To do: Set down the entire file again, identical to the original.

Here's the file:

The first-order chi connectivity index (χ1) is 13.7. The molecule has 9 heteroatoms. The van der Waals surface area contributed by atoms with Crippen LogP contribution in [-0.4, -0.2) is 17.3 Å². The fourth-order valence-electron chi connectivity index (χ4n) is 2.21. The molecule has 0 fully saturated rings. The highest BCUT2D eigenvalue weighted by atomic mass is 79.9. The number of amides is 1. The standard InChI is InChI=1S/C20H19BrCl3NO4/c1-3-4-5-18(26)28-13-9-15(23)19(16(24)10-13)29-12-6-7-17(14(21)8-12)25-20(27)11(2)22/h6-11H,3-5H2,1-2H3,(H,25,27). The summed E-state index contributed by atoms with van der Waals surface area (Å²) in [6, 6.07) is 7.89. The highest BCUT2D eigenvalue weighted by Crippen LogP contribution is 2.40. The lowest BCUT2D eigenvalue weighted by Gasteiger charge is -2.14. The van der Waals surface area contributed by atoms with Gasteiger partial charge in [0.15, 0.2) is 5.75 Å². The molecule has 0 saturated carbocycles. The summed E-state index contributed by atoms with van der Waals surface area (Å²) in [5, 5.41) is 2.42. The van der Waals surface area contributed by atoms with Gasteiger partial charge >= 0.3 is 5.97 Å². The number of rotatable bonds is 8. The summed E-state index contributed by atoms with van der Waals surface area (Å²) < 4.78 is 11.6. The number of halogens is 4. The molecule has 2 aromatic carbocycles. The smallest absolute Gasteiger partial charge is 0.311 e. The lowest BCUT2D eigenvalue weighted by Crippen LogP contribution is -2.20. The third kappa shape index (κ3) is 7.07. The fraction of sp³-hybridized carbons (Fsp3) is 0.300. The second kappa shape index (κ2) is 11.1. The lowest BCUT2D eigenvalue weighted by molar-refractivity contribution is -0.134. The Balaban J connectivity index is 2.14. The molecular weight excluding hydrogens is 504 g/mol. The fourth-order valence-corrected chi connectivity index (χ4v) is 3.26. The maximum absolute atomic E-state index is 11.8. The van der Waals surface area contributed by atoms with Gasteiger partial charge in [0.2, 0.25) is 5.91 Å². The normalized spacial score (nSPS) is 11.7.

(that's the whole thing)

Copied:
The first-order chi connectivity index (χ1) is 13.7. The molecule has 9 heteroatoms. The van der Waals surface area contributed by atoms with Crippen LogP contribution in [-0.4, -0.2) is 17.3 Å². The fourth-order valence-electron chi connectivity index (χ4n) is 2.21. The molecule has 0 fully saturated rings. The highest BCUT2D eigenvalue weighted by atomic mass is 79.9. The number of amides is 1. The standard InChI is InChI=1S/C20H19BrCl3NO4/c1-3-4-5-18(26)28-13-9-15(23)19(16(24)10-13)29-12-6-7-17(14(21)8-12)25-20(27)11(2)22/h6-11H,3-5H2,1-2H3,(H,25,27). The summed E-state index contributed by atoms with van der Waals surface area (Å²) in [6, 6.07) is 7.89. The highest BCUT2D eigenvalue weighted by Crippen LogP contribution is 2.40. The lowest BCUT2D eigenvalue weighted by Gasteiger charge is -2.14. The van der Waals surface area contributed by atoms with Gasteiger partial charge in [0.15, 0.2) is 5.75 Å². The molecule has 0 saturated carbocycles. The summed E-state index contributed by atoms with van der Waals surface area (Å²) in [5, 5.41) is 2.42. The van der Waals surface area contributed by atoms with Gasteiger partial charge >= 0.3 is 5.97 Å². The number of rotatable bonds is 8. The summed E-state index contributed by atoms with van der Waals surface area (Å²) < 4.78 is 11.6. The number of halogens is 4. The molecule has 2 aromatic carbocycles. The smallest absolute Gasteiger partial charge is 0.311 e. The lowest BCUT2D eigenvalue weighted by Crippen LogP contribution is -2.20. The third kappa shape index (κ3) is 7.07. The fraction of sp³-hybridized carbons (Fsp3) is 0.300. The second kappa shape index (κ2) is 11.1. The lowest BCUT2D eigenvalue weighted by molar-refractivity contribution is -0.134. The Balaban J connectivity index is 2.14. The molecular weight excluding hydrogens is 504 g/mol. The fourth-order valence-corrected chi connectivity index (χ4v) is 3.26. The maximum absolute atomic E-state index is 11.8. The van der Waals surface area contributed by atoms with Gasteiger partial charge in [0.2, 0.25) is 5.91 Å². The normalized spacial score (nSPS) is 11.7.